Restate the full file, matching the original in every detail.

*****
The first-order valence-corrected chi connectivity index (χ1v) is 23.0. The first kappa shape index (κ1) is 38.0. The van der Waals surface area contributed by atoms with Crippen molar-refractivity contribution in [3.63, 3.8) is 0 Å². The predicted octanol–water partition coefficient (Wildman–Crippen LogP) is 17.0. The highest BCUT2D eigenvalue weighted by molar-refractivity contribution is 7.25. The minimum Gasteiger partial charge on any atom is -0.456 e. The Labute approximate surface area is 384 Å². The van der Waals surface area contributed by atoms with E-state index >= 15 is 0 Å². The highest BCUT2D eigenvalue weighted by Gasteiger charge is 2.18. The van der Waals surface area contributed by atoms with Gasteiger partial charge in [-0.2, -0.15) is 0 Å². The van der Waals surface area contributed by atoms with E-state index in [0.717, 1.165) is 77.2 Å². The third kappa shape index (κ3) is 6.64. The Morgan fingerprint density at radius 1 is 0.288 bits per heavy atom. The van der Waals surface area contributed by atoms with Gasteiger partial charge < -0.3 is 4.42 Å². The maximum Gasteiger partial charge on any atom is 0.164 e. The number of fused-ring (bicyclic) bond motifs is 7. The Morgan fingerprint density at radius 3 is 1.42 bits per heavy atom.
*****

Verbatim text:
The first-order valence-corrected chi connectivity index (χ1v) is 23.0. The first kappa shape index (κ1) is 38.0. The van der Waals surface area contributed by atoms with Crippen molar-refractivity contribution in [3.63, 3.8) is 0 Å². The predicted octanol–water partition coefficient (Wildman–Crippen LogP) is 17.0. The highest BCUT2D eigenvalue weighted by molar-refractivity contribution is 7.25. The minimum Gasteiger partial charge on any atom is -0.456 e. The Labute approximate surface area is 384 Å². The van der Waals surface area contributed by atoms with E-state index >= 15 is 0 Å². The highest BCUT2D eigenvalue weighted by Gasteiger charge is 2.18. The van der Waals surface area contributed by atoms with Gasteiger partial charge in [-0.2, -0.15) is 0 Å². The van der Waals surface area contributed by atoms with E-state index in [0.717, 1.165) is 77.2 Å². The third kappa shape index (κ3) is 6.64. The Morgan fingerprint density at radius 1 is 0.288 bits per heavy atom. The van der Waals surface area contributed by atoms with Gasteiger partial charge < -0.3 is 4.42 Å². The maximum Gasteiger partial charge on any atom is 0.164 e. The number of fused-ring (bicyclic) bond motifs is 7. The Morgan fingerprint density at radius 3 is 1.42 bits per heavy atom.